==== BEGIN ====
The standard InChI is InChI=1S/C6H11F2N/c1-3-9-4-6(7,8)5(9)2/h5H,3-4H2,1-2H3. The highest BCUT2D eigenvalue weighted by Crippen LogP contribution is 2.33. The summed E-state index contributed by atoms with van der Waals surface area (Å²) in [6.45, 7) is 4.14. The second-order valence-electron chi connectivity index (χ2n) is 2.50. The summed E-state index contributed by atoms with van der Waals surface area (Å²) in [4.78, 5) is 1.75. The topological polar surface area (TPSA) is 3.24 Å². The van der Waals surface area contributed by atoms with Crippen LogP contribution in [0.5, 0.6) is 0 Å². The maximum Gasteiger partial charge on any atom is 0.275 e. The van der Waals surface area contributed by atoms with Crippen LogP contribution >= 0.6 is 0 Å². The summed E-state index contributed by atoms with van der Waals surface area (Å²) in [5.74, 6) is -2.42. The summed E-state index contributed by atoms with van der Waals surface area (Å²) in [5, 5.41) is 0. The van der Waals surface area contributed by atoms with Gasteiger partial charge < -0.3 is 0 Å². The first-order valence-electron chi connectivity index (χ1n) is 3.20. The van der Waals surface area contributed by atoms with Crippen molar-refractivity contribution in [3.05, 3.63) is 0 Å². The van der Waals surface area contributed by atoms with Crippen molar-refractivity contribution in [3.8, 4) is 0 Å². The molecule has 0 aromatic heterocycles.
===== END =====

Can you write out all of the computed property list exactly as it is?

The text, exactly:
The standard InChI is InChI=1S/C6H11F2N/c1-3-9-4-6(7,8)5(9)2/h5H,3-4H2,1-2H3. The highest BCUT2D eigenvalue weighted by Crippen LogP contribution is 2.33. The summed E-state index contributed by atoms with van der Waals surface area (Å²) in [6.45, 7) is 4.14. The second-order valence-electron chi connectivity index (χ2n) is 2.50. The summed E-state index contributed by atoms with van der Waals surface area (Å²) in [4.78, 5) is 1.75. The topological polar surface area (TPSA) is 3.24 Å². The van der Waals surface area contributed by atoms with Crippen LogP contribution in [0.5, 0.6) is 0 Å². The maximum Gasteiger partial charge on any atom is 0.275 e. The van der Waals surface area contributed by atoms with Crippen LogP contribution >= 0.6 is 0 Å². The summed E-state index contributed by atoms with van der Waals surface area (Å²) in [5.74, 6) is -2.42. The summed E-state index contributed by atoms with van der Waals surface area (Å²) in [5, 5.41) is 0. The van der Waals surface area contributed by atoms with Gasteiger partial charge < -0.3 is 0 Å². The first-order valence-electron chi connectivity index (χ1n) is 3.20. The van der Waals surface area contributed by atoms with Crippen molar-refractivity contribution in [3.05, 3.63) is 0 Å². The van der Waals surface area contributed by atoms with Crippen molar-refractivity contribution in [3.8, 4) is 0 Å². The molecule has 0 aromatic heterocycles.